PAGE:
In other words, "The list could go on, but then I'd be discussing our REAL agenda, i.e., the legalization of drugs, sodomy, and gay marriage--and genuine conservatives would tune me out."

Why don't you critique the article based on what he *does* say instead of what you read into it?

15 posted on 05/28/2002 8:38:38 AM PDT by murdoog
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To: Kevin Curry
Marriage is a covenant between a couple and God (or the God or Gods of their choice, in any case. . . .). Why, pray tell, should the State be involved ?

The whole push for "gay marriage" is about Tax and Fringe benefits. . . .

And as for sodomy, last time I checked, us boring Heterosexuals often practice it too. . .

16 posted on 05/28/2002 8:47:10 AM PDT by Salgak
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To: murdoog
Why don't you critique the article based on what he *does* say instead of what you read into it?

It's okay. Most people go wrong in what they forget to do.

17 posted on 05/28/2002 8:48:28 AM PDT by aspasia
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To: Reagan Man
Libertarian politics doesn't have a major following in America and never will

You fail to distinguish the difference between ideas and elective politics. I agree that the LP is liikely to go nowhere, but it does appear that libertarian ideas are gaining, such as the ones the author listed.

If you try, you will be able to tell the difference. Try.

18 posted on 05/28/2002 8:58:35 AM PDT by RJCogburn
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To: TroutStalker
Excellent article. When Libertarians stop pushing for legalized drugs and prostitution, they may actually find themselves getting elected! If nothing else they ought to have the political wherewithal to keep these two hot button issues on the Q.T. and always "hush hush". For some reason, they don't. They let drugs and hookers dominate the general public's perception of libertarianism, while their strongest arguments and issues are left out to dry. I don't understand it.
19 posted on 05/28/2002 9:00:30 AM PDT by Exnihilo
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To: TroutStalker
Ironically, the 9/11 attacks constituted a massive failure of government to do the main thing libertarians call upon government to do -- protect us.

Obviously, wasting time and resources on trivia will degrade the ability to perform the primary task.

20 posted on 05/28/2002 9:00:40 AM PDT by steve-b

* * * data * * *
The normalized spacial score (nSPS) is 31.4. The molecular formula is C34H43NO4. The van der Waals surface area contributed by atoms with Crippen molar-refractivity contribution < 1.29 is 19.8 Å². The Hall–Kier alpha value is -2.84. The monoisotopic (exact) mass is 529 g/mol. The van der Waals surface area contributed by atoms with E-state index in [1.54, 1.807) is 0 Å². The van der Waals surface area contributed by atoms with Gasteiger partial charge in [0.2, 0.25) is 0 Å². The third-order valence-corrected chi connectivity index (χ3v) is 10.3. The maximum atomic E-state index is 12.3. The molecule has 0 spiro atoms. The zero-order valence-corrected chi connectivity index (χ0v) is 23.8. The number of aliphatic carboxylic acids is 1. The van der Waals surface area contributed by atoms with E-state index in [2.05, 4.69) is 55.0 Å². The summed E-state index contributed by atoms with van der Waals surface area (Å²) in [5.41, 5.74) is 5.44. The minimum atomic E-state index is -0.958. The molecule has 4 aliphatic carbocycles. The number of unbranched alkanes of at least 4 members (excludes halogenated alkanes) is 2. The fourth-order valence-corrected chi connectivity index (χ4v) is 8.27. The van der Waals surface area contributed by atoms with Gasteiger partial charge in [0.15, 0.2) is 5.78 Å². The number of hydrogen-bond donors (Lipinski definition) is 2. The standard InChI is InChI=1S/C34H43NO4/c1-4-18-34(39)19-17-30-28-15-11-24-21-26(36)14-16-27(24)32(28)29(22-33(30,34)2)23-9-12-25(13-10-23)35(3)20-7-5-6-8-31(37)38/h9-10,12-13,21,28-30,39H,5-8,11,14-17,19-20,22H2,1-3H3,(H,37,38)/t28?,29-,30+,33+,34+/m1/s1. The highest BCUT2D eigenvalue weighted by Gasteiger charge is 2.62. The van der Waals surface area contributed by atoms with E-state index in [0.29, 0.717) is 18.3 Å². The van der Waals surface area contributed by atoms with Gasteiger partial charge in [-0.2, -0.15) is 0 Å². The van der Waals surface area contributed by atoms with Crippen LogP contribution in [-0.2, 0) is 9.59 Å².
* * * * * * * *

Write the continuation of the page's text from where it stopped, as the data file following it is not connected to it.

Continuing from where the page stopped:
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To: Kevin Curry
LOL! Good call Kevin. Glad to see you're still frequenting these Libertarian threads.
21 posted on 05/28/2002 9:01:15 AM PDT by Exnihilo
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To: MrB
Remove the societal absorption (safety net) of negative consequences, and you'll see people (within a generation) living a more moral and responsible life.

You hope.
22 posted on 05/28/2002 9:02:44 AM PDT by Exnihilo
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To: TroutStalker
Listen to how America's (non) immigration policy is destroying our nation
23 posted on 05/28/2002 9:03:02 AM PDT by Jethro Tull
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To: dheretic
I thought you worshipped God, not Big Brother....

Kevie has never demonstrated any ability to distinguish between God and State. He will probably be offended that I listed them in that order.

24 posted on 05/28/2002 9:03:18 AM PDT by steve-b
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To: Beenliedto
That is an absolutly absurd contention.

It's absolutely true. But, even if it weren't, it's the general consensus among most Americans when you ask them about the top Libertarian issues. The Libertarians have a public relations problem, they just don't realize it, or care to admit it.
25 posted on 05/28/2002 9:05:26 AM PDT by Exnihilo
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To: RJCogburn
The only legitimate vehicle for Libertarian ideas is the Republican Party. The sooner the Libertarians realize this the better off they will be.
26 posted on 05/28/2002 9:06:35 AM PDT by Exnihilo
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To: Exnihilo
Well, I figure I have a duty to smack the libertarian hornets' nest with a 2x4 every so often. The least I could do for them is keep them awake.